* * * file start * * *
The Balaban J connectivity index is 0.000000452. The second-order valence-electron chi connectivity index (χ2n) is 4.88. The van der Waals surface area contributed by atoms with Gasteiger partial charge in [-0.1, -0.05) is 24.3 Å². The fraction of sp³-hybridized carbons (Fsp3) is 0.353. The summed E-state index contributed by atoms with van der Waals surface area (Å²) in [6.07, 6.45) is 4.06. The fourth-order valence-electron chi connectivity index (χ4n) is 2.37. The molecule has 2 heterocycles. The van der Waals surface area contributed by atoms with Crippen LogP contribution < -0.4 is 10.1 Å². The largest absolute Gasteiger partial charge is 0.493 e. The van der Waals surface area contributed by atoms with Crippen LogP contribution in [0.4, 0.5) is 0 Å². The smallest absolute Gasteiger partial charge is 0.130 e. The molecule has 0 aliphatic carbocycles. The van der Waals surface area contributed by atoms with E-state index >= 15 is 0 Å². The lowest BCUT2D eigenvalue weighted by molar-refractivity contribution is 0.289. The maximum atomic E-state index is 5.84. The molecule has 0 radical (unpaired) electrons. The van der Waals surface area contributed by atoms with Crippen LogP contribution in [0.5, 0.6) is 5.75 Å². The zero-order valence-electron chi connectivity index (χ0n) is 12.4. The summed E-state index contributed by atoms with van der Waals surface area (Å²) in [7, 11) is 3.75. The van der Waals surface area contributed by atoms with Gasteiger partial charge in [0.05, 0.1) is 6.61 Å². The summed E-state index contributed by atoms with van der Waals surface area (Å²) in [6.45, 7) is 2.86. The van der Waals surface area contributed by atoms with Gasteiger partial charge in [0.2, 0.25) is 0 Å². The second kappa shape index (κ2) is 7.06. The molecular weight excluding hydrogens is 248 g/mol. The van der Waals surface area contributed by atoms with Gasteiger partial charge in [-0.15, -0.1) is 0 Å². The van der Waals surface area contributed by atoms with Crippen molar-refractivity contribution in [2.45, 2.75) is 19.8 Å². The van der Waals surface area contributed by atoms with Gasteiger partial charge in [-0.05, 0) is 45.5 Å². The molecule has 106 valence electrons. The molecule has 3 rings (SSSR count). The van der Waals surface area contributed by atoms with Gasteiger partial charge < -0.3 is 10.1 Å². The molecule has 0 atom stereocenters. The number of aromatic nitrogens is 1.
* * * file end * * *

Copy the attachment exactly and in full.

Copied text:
The Balaban J connectivity index is 0.000000452. The second-order valence-electron chi connectivity index (χ2n) is 4.88. The van der Waals surface area contributed by atoms with Gasteiger partial charge in [-0.1, -0.05) is 24.3 Å². The fraction of sp³-hybridized carbons (Fsp3) is 0.353. The summed E-state index contributed by atoms with van der Waals surface area (Å²) in [6.07, 6.45) is 4.06. The fourth-order valence-electron chi connectivity index (χ4n) is 2.37. The molecule has 2 heterocycles. The van der Waals surface area contributed by atoms with Crippen LogP contribution < -0.4 is 10.1 Å². The largest absolute Gasteiger partial charge is 0.493 e. The van der Waals surface area contributed by atoms with Crippen LogP contribution in [0.4, 0.5) is 0 Å². The smallest absolute Gasteiger partial charge is 0.130 e. The molecule has 0 aliphatic carbocycles. The van der Waals surface area contributed by atoms with E-state index >= 15 is 0 Å². The lowest BCUT2D eigenvalue weighted by molar-refractivity contribution is 0.289. The maximum atomic E-state index is 5.84. The molecule has 0 radical (unpaired) electrons. The van der Waals surface area contributed by atoms with Crippen LogP contribution in [0.5, 0.6) is 5.75 Å². The zero-order valence-electron chi connectivity index (χ0n) is 12.4. The summed E-state index contributed by atoms with van der Waals surface area (Å²) in [7, 11) is 3.75. The van der Waals surface area contributed by atoms with Gasteiger partial charge in [0.05, 0.1) is 6.61 Å². The summed E-state index contributed by atoms with van der Waals surface area (Å²) in [6.45, 7) is 2.86. The van der Waals surface area contributed by atoms with Gasteiger partial charge in [0.2, 0.25) is 0 Å². The second kappa shape index (κ2) is 7.06. The molecular weight excluding hydrogens is 248 g/mol. The van der Waals surface area contributed by atoms with Gasteiger partial charge in [-0.15, -0.1) is 0 Å². The van der Waals surface area contributed by atoms with Crippen molar-refractivity contribution in [2.45, 2.75) is 19.8 Å². The van der Waals surface area contributed by atoms with Gasteiger partial charge in [-0.05, 0) is 45.5 Å². The molecule has 106 valence electrons. The molecule has 3 rings (SSSR count). The van der Waals surface area contributed by atoms with Gasteiger partial charge < -0.3 is 10.1 Å². The molecule has 0 atom stereocenters. The number of aromatic nitrogens is 1.